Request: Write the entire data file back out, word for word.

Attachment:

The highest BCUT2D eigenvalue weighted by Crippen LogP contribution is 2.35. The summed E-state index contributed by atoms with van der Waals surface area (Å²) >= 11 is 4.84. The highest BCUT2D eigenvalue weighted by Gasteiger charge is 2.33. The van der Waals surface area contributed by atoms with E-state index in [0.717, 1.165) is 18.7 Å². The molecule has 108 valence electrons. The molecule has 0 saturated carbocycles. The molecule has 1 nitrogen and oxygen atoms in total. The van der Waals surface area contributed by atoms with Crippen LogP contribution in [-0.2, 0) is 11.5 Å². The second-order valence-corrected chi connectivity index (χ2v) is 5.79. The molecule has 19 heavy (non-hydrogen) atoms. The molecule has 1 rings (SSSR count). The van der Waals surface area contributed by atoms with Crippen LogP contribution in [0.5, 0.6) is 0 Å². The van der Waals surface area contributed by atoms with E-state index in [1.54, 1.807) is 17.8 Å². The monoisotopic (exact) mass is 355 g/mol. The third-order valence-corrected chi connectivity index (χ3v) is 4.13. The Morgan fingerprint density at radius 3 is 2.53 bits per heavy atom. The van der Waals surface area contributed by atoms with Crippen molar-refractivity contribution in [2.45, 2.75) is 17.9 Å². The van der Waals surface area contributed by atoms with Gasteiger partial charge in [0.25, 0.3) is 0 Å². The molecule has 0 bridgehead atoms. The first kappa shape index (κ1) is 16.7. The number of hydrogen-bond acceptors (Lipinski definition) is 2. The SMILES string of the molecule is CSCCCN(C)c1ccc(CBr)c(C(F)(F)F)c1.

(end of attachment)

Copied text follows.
The highest BCUT2D eigenvalue weighted by Crippen LogP contribution is 2.35. The summed E-state index contributed by atoms with van der Waals surface area (Å²) >= 11 is 4.84. The highest BCUT2D eigenvalue weighted by Gasteiger charge is 2.33. The van der Waals surface area contributed by atoms with E-state index in [0.717, 1.165) is 18.7 Å². The molecule has 108 valence electrons. The molecule has 0 saturated carbocycles. The molecule has 1 nitrogen and oxygen atoms in total. The van der Waals surface area contributed by atoms with Crippen LogP contribution in [-0.2, 0) is 11.5 Å². The second-order valence-corrected chi connectivity index (χ2v) is 5.79. The molecule has 19 heavy (non-hydrogen) atoms. The molecule has 1 rings (SSSR count). The van der Waals surface area contributed by atoms with Crippen LogP contribution in [0.5, 0.6) is 0 Å². The van der Waals surface area contributed by atoms with E-state index in [1.54, 1.807) is 17.8 Å². The monoisotopic (exact) mass is 355 g/mol. The third-order valence-corrected chi connectivity index (χ3v) is 4.13. The Morgan fingerprint density at radius 3 is 2.53 bits per heavy atom. The van der Waals surface area contributed by atoms with Crippen molar-refractivity contribution in [2.45, 2.75) is 17.9 Å². The van der Waals surface area contributed by atoms with Gasteiger partial charge in [0.25, 0.3) is 0 Å². The molecule has 0 bridgehead atoms. The first kappa shape index (κ1) is 16.7. The number of hydrogen-bond acceptors (Lipinski definition) is 2. The SMILES string of the molecule is CSCCCN(C)c1ccc(CBr)c(C(F)(F)F)c1.